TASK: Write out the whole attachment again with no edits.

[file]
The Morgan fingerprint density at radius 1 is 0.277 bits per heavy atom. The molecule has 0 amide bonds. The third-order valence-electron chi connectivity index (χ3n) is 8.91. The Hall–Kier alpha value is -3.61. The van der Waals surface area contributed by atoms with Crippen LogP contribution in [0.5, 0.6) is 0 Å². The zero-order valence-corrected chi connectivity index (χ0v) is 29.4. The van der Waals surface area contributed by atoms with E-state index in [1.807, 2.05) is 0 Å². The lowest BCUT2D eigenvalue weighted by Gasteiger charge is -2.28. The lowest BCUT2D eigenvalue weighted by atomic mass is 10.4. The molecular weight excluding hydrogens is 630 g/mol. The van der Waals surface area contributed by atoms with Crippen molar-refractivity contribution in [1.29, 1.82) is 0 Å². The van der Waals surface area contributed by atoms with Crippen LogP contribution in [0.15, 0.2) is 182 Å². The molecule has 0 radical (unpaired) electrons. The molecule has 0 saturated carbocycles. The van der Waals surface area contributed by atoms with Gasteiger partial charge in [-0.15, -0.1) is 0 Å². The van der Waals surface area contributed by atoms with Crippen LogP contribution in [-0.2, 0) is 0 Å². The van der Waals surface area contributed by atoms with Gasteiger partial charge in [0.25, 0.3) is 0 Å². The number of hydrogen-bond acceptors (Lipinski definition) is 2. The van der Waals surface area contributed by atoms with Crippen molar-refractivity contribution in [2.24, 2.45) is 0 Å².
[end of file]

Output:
The Morgan fingerprint density at radius 1 is 0.277 bits per heavy atom. The molecule has 0 amide bonds. The third-order valence-electron chi connectivity index (χ3n) is 8.91. The Hall–Kier alpha value is -3.61. The van der Waals surface area contributed by atoms with Crippen LogP contribution in [0.5, 0.6) is 0 Å². The zero-order valence-corrected chi connectivity index (χ0v) is 29.4. The van der Waals surface area contributed by atoms with E-state index in [1.807, 2.05) is 0 Å². The lowest BCUT2D eigenvalue weighted by Gasteiger charge is -2.28. The lowest BCUT2D eigenvalue weighted by atomic mass is 10.4. The molecular weight excluding hydrogens is 630 g/mol. The van der Waals surface area contributed by atoms with Crippen molar-refractivity contribution in [1.29, 1.82) is 0 Å². The van der Waals surface area contributed by atoms with Crippen LogP contribution in [0.15, 0.2) is 182 Å². The molecule has 0 radical (unpaired) electrons. The molecule has 0 saturated carbocycles. The van der Waals surface area contributed by atoms with Gasteiger partial charge in [-0.15, -0.1) is 0 Å². The van der Waals surface area contributed by atoms with Crippen LogP contribution in [-0.2, 0) is 0 Å². The van der Waals surface area contributed by atoms with Gasteiger partial charge in [0.25, 0.3) is 0 Å². The number of hydrogen-bond acceptors (Lipinski definition) is 2. The van der Waals surface area contributed by atoms with Crippen molar-refractivity contribution in [2.24, 2.45) is 0 Å².